Working with smallholders to understand their needs and build on their knowledge, CIMMYT brings the right seeds and inputs to local markets, raises awareness of more productive cropping practices, and works to bring local mechanization and irrigation services based on conservation agriculture practices. CIMMYT helps scale up farmers’ own innovations, and embraces remote sensing, mobile phones and other information technology. These interventions are gender-inclusive, to ensure equitable impacts for all.
Renowned CIMMYT plant breeder recognized for elite wheat varieties that reduced the risk of a global pandemic and now feed hundreds of millions of people around the world.
Source: Grain Central (13 Oct 2021)
Alison Bentley spoke with Grain Central about CIMMYT’s breeding strategy and the use of CIMMYT germplasm in the Australian wheat-growing industry.
CIMMYT is offering a new set of improved maize hybrids to partners, to scale up production for farmers in the region.
Review proposes ways to accelerate climate resilience of staple crops, by integrating proven breeding methods with cutting-edge technologies.
Successful establishment of an agricultural machinery workshop in Meki signals a boost for private sector-driven mechanization in Ethiopia.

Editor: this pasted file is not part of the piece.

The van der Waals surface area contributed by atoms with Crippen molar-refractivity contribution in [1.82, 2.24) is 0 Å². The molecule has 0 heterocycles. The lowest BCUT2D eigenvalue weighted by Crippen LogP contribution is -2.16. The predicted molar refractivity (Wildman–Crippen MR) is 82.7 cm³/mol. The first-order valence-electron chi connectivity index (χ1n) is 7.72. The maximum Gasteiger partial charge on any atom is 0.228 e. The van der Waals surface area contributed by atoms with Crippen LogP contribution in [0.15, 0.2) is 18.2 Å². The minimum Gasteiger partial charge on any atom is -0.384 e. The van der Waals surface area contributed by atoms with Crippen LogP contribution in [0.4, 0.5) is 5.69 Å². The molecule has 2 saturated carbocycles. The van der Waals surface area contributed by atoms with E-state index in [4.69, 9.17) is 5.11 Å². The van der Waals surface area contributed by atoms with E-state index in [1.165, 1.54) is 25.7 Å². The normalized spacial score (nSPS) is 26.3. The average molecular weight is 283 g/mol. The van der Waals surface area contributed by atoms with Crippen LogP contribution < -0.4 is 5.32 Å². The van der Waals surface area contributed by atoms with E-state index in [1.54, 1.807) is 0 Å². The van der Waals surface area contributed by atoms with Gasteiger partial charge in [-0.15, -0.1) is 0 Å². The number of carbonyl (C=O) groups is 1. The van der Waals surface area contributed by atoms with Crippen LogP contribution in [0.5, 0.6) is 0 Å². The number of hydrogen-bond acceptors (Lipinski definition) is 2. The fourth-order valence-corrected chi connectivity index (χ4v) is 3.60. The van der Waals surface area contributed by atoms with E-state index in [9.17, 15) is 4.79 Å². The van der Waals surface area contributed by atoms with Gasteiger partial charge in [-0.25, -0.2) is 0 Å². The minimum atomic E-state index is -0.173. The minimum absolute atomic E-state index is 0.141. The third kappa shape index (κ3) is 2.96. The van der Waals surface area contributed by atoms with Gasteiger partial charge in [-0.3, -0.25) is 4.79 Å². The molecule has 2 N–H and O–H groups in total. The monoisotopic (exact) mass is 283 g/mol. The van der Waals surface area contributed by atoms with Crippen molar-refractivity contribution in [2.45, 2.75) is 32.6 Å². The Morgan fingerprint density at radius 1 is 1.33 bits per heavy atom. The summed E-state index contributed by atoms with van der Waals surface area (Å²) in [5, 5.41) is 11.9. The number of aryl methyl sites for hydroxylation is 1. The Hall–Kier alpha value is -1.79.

Researchers found that prediction performance was highest using a multi-trait model.
Meeting highlights new varieties, production growth and strengthened collaboration through Accelerating Genetic Gains in Maize and Wheat (AGG) project.
Researchers study the design, delivery and use of digital decision-support tools for smallholder maize farmers in northern Nigeria.
A new initiative will monitor groundwater and will provide a framework for sustainable irrigation practices.
Source: Phys.org (3 Sep 2021)
An international collaboration has discovered a biological nitrification inhibition trait that, when transferred to growing wheat varieties, can reduce the use of fertilizers and boost yields.
Publication reviews the history of CGIAR maize research from 1970 to 2020.
Nitrogen-efficient wheats can provide more food with fewer greenhouse gas emissions, new study shows
Scientists used a wild grass trait that inhibits soil microbes from producing environmentally-harmful nitrogen compounds. Widespread use of the new technology could lower global use of fertilizers for wheat crops.